Monday, 24 February 2014


Directed by Joel and Ethan Coen


If ever in your life you decide to do something as foolish and irresponsible as write fiction, don’t attend seminars and don’t take up courses in creative writing. Instead, invest some of your time in the Coen brothers’ films. Fargo. Miller’s Crossing. Barton Fink. The Man Who Wasn’t There. Even lesser stuff like The Hudsucker Proxy could prove extremely useful. Because much of what you need to know about the story and crisp, clear-cut symbolism will be there on screen, coupled with fantastic acting, cinematography and all other joys that only films can bring.

Inside Llewyn Davis is pure aural and visual bliss. It is roughly based on the life of a relatively unknown 60’s folk artist, Dave Van Ronk, and tells about a week in the life of a one-time Greenwich Village folk singer who wanted to make it big but never had the guts or charisma to do so. In a way, he never even tried.

Dave Van Ronk was a fitting prototype for the idea. I’m familiar with the guy’s recordings, and it’s decent folk music with good spirit and little imagination. Basically, it lacks that vital reinvention that Dylan underwent between 1962 and 1963. The Coens use some of the stuff he did (“Green, Green Rocky Road”), a Peter, Paul and Mary classic (“Five Hundred Miles”, written by Hedy West) and even one brilliant original (Justin Timberlake, of all people, co-wrote the catchy folk-pop gem “Please, Mr. Kennedy”). Particularly good are two traditional songs, “Hang Me, Oh Hang Me” and “Fare Thee Well (Dink’s Song)”, which you get to hear a couple of times throughout the film. In other words, the soundtrack to Inside Llewyn Davis is indispensable. Just imagine a 60’s take on O Brother, Where Art Thou?, with T-Bone Burnett back to what he does so well.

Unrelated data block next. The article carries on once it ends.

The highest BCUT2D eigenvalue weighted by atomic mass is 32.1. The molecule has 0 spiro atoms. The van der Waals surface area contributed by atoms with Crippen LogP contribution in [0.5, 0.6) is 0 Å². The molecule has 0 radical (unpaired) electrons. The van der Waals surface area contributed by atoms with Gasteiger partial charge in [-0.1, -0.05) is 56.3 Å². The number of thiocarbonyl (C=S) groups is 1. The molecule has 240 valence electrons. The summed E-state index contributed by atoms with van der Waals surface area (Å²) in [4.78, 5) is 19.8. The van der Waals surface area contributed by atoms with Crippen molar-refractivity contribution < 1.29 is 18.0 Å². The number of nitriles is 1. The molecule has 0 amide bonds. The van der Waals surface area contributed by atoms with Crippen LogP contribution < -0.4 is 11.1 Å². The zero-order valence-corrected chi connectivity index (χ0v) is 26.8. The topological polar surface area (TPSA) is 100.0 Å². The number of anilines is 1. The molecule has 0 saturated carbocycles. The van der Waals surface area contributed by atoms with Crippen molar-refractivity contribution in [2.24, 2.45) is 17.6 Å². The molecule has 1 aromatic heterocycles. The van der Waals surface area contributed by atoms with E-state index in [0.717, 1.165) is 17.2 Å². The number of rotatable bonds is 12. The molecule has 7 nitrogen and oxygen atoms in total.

Speaking of style, it’s the Coens of A Serious Man sort. The gorgeous, autumnal colours, an unlikely hero under pressure, lots of despair and dry wit. There’s not much violence (the little we see is hilarious), just the story and the beautiful, depressing world of the famed folk scene of 60’s New York. The acting is superb, but then you never see under-par acting in a Coens film. Oscar Isaac is tortured and stubborn and just a little bit annoying. Justin Timberlake is all understated charm; soft voice and humble sweaters. Carey Mulligan is at her cynical, down-to-earth best. I also love Jeanine Serralles who plays Llewyn’s sister: she is angry and loving and absolutely adorable. And please note that the actors are the ones who actually perform these songs. And live, too. Classic Coens. 

The story is of course intricate and clever, and you just have to love the cute ginger cat whose name is Ulysses. It’s a brilliant journey indeed, though God knows it isn’t too much fun getting inside Llewyn Davis. After all, some talent just breeds frustration.

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